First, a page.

Monday, November 18, 2019

Dirty Laundry

We've experienced and adapted to many changes since moving to Switzerland: language, food, being away from family. But one change that we are reminded of daily is our move from living in a single family home (we've owned and rented) to becoming apartment dwellers.

There are good parts and bad parts to both living situations. We no longer have yard maintenance or home improvement pressures. But we do have neighbors above, below, and on either side of us. The neighbors below us smoke so the blow back on a hot summer day when the windows are open is none too fun (or healthy!). The neighbor next door blares his Heavy Metal music upon arrival home from work most evenings which is annoying, especially because I don't count Heavy Metal as music 😄. And when the neighbors above relentlessly scrape furniture across the floor day and night, we wonder what is inspiring their constant Feng Shui frenzy.

But probably the biggest adjustment we've had to endure living in a multi-unit apartment building is the shared laundry. 

When we first arrived in Switzerland two years ago, we were housed in a hotel for two weeks (with the dog!). That was when we discovered that there are no public, self operated Laundromats. None. There are dry cleaning shops that do laundry on the side, but the cost is outrageous.

After the hotel experience we were placed in a corporate apartment for our first year. Luckily it was equipped with a tiny washing machine and dryer. It was convenient in terms of when you can do your laundry, but inconvenient on how much laundry you can do at a time or how dry you can get it. Little did we know how much we'd miss those little machines...

For the last year we've been in a building that has shared laundry facilities. In fact, a large segment of Swiss population live in flats with shared laundry. In theory it is great. In reality it can be a little tricky.

First of all there is the scheduling.

There are five apartments in our section of the building and every apartment is allowed one day a week to do their laundry. Because both Joe and I work full-time, our laundry day is Saturday. Lucky for us, it was available when we moved in. But Saturday is also the only day we can shop - all grocery stores, with the exception of the ones at the train stations, are closed on Sundays. Add to that, Maureen and I take German on Saturday mornings. Saturdays are busy.

Unfortunately, Heavy Metal neighbor has his laundry day on Friday and he doesn't always seem to know when Friday ends and Saturday begins. We've been met with his laundry in a machine or still hanging up on many a Saturday mornings:

Things got so bad at one point, we had to send Mr. Metal a letter (in German!) asking him to please respect our laundry time. It sort of worked...he gets the last of his stuff out by 8am or so, as opposed to noon, so there's that.

But doing your laundry in the basement of your own building is not THAT bad. With a washer and dryer and a drying room equipped with a de-humidifier, we can get a weeks worth of laundry for 3 people done in one day (provided your neighbor takes his stuff out early enough!)

And, I have to say that the Swiss laundry detergent is good stuff. It gets everything clean without stain boosters or extra bleaching agents. And it is actually cheap at Lidl.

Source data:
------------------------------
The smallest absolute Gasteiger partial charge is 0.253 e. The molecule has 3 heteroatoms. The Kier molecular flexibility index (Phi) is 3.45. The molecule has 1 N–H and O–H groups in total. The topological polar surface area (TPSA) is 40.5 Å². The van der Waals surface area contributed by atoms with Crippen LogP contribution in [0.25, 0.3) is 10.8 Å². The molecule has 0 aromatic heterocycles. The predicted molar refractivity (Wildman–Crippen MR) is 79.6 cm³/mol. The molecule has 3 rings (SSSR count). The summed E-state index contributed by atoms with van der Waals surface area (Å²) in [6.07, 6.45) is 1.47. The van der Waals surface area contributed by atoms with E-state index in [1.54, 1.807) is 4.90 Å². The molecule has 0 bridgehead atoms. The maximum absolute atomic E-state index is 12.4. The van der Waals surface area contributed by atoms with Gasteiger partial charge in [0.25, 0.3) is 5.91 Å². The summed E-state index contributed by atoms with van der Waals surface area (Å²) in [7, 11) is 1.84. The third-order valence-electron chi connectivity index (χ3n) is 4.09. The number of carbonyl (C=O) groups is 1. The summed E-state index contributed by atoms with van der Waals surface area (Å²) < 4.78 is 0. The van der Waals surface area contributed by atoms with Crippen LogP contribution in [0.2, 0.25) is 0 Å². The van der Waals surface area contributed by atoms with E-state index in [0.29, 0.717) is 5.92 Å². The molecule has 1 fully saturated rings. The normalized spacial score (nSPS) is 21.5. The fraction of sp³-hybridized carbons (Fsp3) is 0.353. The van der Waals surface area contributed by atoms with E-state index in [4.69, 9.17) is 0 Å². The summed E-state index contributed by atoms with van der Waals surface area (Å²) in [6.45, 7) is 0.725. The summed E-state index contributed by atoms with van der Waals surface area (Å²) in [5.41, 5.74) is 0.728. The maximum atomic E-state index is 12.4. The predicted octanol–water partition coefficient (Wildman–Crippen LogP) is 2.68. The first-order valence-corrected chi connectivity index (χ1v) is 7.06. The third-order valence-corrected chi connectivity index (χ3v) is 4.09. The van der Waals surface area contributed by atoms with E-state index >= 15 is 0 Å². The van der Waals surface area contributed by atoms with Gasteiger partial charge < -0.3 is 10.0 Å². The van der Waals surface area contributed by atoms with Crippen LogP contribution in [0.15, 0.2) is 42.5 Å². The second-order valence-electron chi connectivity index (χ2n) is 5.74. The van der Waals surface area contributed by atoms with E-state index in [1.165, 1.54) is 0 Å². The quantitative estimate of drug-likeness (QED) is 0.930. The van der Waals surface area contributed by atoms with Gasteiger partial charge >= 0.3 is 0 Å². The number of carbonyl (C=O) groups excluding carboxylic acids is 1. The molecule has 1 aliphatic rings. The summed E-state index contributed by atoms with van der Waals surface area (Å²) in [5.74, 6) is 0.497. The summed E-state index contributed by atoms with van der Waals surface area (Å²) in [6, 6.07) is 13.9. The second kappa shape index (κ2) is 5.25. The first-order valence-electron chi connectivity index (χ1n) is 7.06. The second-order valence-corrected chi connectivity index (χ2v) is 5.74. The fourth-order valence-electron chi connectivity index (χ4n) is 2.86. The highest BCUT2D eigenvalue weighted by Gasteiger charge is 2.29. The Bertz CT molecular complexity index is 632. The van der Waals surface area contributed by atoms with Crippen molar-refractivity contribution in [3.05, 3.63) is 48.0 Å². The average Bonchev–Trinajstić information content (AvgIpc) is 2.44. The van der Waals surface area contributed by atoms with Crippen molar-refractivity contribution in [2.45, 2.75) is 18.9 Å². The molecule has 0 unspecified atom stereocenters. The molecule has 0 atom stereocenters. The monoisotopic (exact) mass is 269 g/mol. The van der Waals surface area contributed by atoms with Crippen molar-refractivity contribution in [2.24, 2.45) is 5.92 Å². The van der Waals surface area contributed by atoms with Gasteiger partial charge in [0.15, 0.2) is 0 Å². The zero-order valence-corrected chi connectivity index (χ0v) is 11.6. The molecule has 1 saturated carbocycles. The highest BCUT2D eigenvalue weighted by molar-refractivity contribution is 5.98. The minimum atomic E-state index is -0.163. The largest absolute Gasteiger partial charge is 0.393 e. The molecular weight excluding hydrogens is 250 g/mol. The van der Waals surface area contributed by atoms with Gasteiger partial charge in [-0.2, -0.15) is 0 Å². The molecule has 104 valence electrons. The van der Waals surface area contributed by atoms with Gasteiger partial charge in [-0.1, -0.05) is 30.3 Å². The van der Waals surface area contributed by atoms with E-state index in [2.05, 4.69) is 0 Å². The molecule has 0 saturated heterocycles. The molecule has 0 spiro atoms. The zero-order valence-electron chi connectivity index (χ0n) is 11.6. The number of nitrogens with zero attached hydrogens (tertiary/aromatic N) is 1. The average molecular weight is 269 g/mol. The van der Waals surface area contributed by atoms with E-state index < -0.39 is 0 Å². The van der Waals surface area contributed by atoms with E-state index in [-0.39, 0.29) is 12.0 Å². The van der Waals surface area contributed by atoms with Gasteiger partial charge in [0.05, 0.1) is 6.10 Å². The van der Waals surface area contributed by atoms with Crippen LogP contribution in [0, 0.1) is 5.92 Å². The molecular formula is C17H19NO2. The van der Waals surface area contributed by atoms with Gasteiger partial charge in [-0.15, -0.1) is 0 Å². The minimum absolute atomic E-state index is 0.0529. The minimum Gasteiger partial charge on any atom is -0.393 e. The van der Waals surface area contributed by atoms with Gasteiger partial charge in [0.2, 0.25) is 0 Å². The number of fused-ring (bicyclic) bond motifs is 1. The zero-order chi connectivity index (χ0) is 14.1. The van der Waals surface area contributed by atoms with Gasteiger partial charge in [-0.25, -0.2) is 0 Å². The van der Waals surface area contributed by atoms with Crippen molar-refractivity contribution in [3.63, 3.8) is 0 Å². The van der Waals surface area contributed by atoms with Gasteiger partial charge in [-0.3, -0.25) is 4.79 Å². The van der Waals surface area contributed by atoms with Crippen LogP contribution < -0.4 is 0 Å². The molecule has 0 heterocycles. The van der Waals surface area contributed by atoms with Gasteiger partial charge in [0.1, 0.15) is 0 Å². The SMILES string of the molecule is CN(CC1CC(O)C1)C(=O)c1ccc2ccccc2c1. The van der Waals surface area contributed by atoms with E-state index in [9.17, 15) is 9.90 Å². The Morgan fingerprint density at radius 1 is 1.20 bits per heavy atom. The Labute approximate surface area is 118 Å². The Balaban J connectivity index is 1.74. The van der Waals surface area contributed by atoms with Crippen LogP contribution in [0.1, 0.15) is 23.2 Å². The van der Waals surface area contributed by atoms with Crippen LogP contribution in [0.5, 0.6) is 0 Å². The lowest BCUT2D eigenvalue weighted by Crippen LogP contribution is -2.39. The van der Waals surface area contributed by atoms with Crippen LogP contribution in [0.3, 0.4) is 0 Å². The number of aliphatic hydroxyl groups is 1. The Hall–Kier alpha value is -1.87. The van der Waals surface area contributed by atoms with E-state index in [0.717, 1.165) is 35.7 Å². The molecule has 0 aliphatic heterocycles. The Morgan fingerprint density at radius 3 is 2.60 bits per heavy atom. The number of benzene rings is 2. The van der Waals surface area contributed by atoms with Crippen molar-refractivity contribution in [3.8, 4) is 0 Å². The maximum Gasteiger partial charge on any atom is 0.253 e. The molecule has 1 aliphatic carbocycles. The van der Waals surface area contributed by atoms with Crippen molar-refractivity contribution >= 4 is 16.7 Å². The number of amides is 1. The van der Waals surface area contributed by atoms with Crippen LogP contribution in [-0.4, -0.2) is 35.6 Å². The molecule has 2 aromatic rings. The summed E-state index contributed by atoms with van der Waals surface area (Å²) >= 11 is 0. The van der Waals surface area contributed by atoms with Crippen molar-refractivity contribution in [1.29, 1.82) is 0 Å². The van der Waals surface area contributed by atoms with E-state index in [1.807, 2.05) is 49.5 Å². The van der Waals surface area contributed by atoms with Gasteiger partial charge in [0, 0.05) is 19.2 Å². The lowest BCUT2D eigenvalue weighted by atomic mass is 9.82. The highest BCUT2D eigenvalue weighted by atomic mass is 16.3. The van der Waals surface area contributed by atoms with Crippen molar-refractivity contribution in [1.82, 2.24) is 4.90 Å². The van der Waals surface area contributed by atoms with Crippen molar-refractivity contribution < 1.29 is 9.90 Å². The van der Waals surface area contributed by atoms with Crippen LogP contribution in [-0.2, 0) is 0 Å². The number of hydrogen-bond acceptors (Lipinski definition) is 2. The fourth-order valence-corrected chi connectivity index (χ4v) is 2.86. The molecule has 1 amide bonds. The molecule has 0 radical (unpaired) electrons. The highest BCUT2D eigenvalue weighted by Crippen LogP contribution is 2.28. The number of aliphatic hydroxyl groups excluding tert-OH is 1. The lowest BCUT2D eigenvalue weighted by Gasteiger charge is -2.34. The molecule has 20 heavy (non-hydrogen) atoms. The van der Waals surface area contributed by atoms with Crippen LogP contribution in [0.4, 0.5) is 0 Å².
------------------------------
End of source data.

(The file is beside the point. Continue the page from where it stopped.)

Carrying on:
The way they handle the billing for the laundry room use is interesting. Monthly, all residents pay an equal amount into a pool of money managed by the landlord/management company. Then once a year the landlord/management company calculate the energy usage of the residents in the building, especially the laundry room. We each have a 'key' that we have to plug into the wall to make the machines work - and calculates how much energy we used/money we owe. Then they split up the 'Nebenkosten' whereby we may get money back or owe something. It's all very mysterious. We just hope we're not getting swindled. :)

The key to clean clothes!

I can't do a post on dirty laundry without sharing an update on something dirty that was growing in our laundry room. About 6 months ago, I shared about the mold in our shared space and its effect on my health - 6 months of respiratory infections!

  I'm happy to report that the building management cleaned it all up!

...and after!
So. Much. Better. On. Multiple. Levels.

Today's poem is about what happens when we bring the laundry back upstairs to our apartment to get us through the next week:


clean clothes
we don't lack 

©2019, Bridget Magee. All Rights Reserved.


  1. There are things we just don't know when we move to another country, right? When I was in Costa Rica with students, we had laundry done by someone, per help with our hosts. It came back beautifully folded, but damp. Things don't dry well in CR! Sending sympathy for those annoying neighbors, but glad you do have Saturdays at least & very glad that the mold is cleared up! Have a lovely week ahead, Bridget!

    1. Thank you, Linda! I wouldn't be able to stand the constant dampness of Costa Rica I think - I bet mold is rampant there as well! =)

  2. Wonderful cultural insight. Thanks Bridget!

    1. Thank you, Chris! Just goes to show you that dealing with neighbors can be tricky no matter the culture. =)

  3. Did the landlord clean the mold voluntarily or did you ask them to do it?

    1. We complained to the landlord a few months ago via email and got no response. Then they rolled out a new app service and we complained on that. It was fixed within a few weeks then. Modern technology! Thanks for reading and commenting, Jeanette. =)

  4. Oh, my goodness. I loved reading this. What a small thing to us becomes such a different thing somewhere else. Love the poem at the end that summarizes the experience...very similar to a haibun.

    1. Thanks for visiting my blog, Linda! Laundry is a relatable constant no matter where you live. Hope to 'see' you here again, soon. =)